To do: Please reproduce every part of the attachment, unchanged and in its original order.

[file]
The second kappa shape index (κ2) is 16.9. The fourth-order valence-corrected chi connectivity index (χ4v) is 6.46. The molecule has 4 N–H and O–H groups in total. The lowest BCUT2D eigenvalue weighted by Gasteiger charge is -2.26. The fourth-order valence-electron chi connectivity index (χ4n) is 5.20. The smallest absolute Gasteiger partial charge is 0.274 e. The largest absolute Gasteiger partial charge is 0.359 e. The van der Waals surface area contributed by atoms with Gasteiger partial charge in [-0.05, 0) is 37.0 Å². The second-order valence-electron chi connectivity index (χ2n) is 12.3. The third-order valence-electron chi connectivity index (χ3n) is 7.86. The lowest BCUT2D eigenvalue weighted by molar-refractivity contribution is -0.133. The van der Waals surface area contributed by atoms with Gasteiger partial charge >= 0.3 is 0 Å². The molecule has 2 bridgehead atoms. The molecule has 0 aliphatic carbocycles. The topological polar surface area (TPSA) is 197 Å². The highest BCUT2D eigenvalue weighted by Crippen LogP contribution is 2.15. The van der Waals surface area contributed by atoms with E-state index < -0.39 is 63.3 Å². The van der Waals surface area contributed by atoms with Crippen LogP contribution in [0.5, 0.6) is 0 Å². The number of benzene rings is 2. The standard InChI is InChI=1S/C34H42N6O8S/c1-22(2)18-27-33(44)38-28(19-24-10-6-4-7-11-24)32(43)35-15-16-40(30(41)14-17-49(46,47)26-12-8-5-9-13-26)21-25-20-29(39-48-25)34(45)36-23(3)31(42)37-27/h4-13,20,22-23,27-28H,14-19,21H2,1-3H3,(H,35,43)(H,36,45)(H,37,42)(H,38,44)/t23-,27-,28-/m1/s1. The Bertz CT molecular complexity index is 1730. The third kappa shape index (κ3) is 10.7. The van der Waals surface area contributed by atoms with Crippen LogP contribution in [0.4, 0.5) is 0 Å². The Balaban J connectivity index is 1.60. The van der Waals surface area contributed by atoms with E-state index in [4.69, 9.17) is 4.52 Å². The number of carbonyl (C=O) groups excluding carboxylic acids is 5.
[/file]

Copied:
The second kappa shape index (κ2) is 16.9. The fourth-order valence-corrected chi connectivity index (χ4v) is 6.46. The molecule has 4 N–H and O–H groups in total. The lowest BCUT2D eigenvalue weighted by Gasteiger charge is -2.26. The fourth-order valence-electron chi connectivity index (χ4n) is 5.20. The smallest absolute Gasteiger partial charge is 0.274 e. The largest absolute Gasteiger partial charge is 0.359 e. The van der Waals surface area contributed by atoms with Gasteiger partial charge in [-0.05, 0) is 37.0 Å². The second-order valence-electron chi connectivity index (χ2n) is 12.3. The third-order valence-electron chi connectivity index (χ3n) is 7.86. The lowest BCUT2D eigenvalue weighted by molar-refractivity contribution is -0.133. The van der Waals surface area contributed by atoms with Gasteiger partial charge >= 0.3 is 0 Å². The molecule has 2 bridgehead atoms. The molecule has 0 aliphatic carbocycles. The topological polar surface area (TPSA) is 197 Å². The highest BCUT2D eigenvalue weighted by Crippen LogP contribution is 2.15. The van der Waals surface area contributed by atoms with E-state index < -0.39 is 63.3 Å². The van der Waals surface area contributed by atoms with Crippen LogP contribution in [0.5, 0.6) is 0 Å². The number of benzene rings is 2. The standard InChI is InChI=1S/C34H42N6O8S/c1-22(2)18-27-33(44)38-28(19-24-10-6-4-7-11-24)32(43)35-15-16-40(30(41)14-17-49(46,47)26-12-8-5-9-13-26)21-25-20-29(39-48-25)34(45)36-23(3)31(42)37-27/h4-13,20,22-23,27-28H,14-19,21H2,1-3H3,(H,35,43)(H,36,45)(H,37,42)(H,38,44)/t23-,27-,28-/m1/s1. The Bertz CT molecular complexity index is 1730. The third kappa shape index (κ3) is 10.7. The van der Waals surface area contributed by atoms with Crippen LogP contribution in [0.4, 0.5) is 0 Å². The Balaban J connectivity index is 1.60. The van der Waals surface area contributed by atoms with E-state index in [4.69, 9.17) is 4.52 Å². The number of carbonyl (C=O) groups excluding carboxylic acids is 5.